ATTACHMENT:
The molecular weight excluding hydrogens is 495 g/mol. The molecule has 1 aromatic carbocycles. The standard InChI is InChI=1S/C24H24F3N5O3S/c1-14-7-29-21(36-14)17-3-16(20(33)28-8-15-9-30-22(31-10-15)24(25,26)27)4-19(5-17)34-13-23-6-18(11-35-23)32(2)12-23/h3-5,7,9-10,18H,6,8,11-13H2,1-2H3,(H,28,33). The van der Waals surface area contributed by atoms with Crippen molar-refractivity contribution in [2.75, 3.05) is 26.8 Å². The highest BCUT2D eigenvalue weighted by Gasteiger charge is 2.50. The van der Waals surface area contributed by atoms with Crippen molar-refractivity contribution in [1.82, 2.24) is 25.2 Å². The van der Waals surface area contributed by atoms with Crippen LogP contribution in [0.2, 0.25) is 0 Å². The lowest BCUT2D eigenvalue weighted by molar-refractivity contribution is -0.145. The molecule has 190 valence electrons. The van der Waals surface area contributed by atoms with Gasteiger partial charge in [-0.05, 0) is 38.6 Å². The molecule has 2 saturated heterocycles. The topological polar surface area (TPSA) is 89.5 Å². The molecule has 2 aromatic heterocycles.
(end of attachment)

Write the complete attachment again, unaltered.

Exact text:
The molecular weight excluding hydrogens is 495 g/mol. The molecule has 1 aromatic carbocycles. The standard InChI is InChI=1S/C24H24F3N5O3S/c1-14-7-29-21(36-14)17-3-16(20(33)28-8-15-9-30-22(31-10-15)24(25,26)27)4-19(5-17)34-13-23-6-18(11-35-23)32(2)12-23/h3-5,7,9-10,18H,6,8,11-13H2,1-2H3,(H,28,33). The van der Waals surface area contributed by atoms with Crippen molar-refractivity contribution in [2.75, 3.05) is 26.8 Å². The highest BCUT2D eigenvalue weighted by Gasteiger charge is 2.50. The van der Waals surface area contributed by atoms with Crippen molar-refractivity contribution in [1.82, 2.24) is 25.2 Å². The van der Waals surface area contributed by atoms with Crippen LogP contribution in [0.2, 0.25) is 0 Å². The lowest BCUT2D eigenvalue weighted by molar-refractivity contribution is -0.145. The molecule has 190 valence electrons. The van der Waals surface area contributed by atoms with Gasteiger partial charge in [-0.05, 0) is 38.6 Å². The molecule has 2 saturated heterocycles. The topological polar surface area (TPSA) is 89.5 Å². The molecule has 2 aromatic heterocycles.